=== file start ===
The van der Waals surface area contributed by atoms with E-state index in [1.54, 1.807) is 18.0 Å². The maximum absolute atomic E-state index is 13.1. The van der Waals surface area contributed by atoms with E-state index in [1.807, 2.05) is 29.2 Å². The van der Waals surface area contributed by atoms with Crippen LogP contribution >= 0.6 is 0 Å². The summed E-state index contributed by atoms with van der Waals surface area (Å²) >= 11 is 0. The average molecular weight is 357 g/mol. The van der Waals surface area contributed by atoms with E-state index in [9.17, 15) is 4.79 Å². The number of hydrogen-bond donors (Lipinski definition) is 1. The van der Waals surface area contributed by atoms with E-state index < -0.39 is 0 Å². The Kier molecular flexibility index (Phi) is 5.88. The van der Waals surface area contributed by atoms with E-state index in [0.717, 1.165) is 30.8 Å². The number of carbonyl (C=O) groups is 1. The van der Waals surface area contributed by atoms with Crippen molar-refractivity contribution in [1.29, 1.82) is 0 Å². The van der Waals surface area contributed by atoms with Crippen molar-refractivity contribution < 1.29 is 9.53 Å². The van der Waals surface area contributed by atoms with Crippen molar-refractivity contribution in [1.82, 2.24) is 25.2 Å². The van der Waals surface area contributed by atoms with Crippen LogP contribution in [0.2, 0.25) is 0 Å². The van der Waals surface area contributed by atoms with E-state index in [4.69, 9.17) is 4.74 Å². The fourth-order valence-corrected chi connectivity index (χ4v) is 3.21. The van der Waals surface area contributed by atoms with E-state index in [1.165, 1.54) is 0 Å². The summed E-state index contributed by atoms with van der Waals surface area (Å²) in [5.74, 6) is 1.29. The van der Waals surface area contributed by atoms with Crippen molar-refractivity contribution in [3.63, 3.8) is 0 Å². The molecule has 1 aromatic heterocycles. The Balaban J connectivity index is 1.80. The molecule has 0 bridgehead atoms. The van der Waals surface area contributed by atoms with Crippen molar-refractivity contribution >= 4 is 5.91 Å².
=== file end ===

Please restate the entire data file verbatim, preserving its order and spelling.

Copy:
The van der Waals surface area contributed by atoms with E-state index in [1.54, 1.807) is 18.0 Å². The maximum absolute atomic E-state index is 13.1. The van der Waals surface area contributed by atoms with E-state index in [1.807, 2.05) is 29.2 Å². The van der Waals surface area contributed by atoms with Crippen LogP contribution >= 0.6 is 0 Å². The summed E-state index contributed by atoms with van der Waals surface area (Å²) >= 11 is 0. The average molecular weight is 357 g/mol. The van der Waals surface area contributed by atoms with E-state index in [9.17, 15) is 4.79 Å². The number of hydrogen-bond donors (Lipinski definition) is 1. The van der Waals surface area contributed by atoms with E-state index < -0.39 is 0 Å². The Kier molecular flexibility index (Phi) is 5.88. The van der Waals surface area contributed by atoms with E-state index in [0.717, 1.165) is 30.8 Å². The number of carbonyl (C=O) groups is 1. The van der Waals surface area contributed by atoms with Crippen molar-refractivity contribution in [1.29, 1.82) is 0 Å². The van der Waals surface area contributed by atoms with Crippen molar-refractivity contribution < 1.29 is 9.53 Å². The van der Waals surface area contributed by atoms with Crippen molar-refractivity contribution in [1.82, 2.24) is 25.2 Å². The van der Waals surface area contributed by atoms with Crippen LogP contribution in [0.2, 0.25) is 0 Å². The van der Waals surface area contributed by atoms with E-state index in [4.69, 9.17) is 4.74 Å². The fourth-order valence-corrected chi connectivity index (χ4v) is 3.21. The van der Waals surface area contributed by atoms with E-state index in [1.165, 1.54) is 0 Å². The summed E-state index contributed by atoms with van der Waals surface area (Å²) in [5.74, 6) is 1.29. The van der Waals surface area contributed by atoms with Crippen molar-refractivity contribution in [3.63, 3.8) is 0 Å². The molecule has 1 aromatic heterocycles. The Balaban J connectivity index is 1.80. The molecule has 0 bridgehead atoms. The van der Waals surface area contributed by atoms with Crippen molar-refractivity contribution >= 4 is 5.91 Å².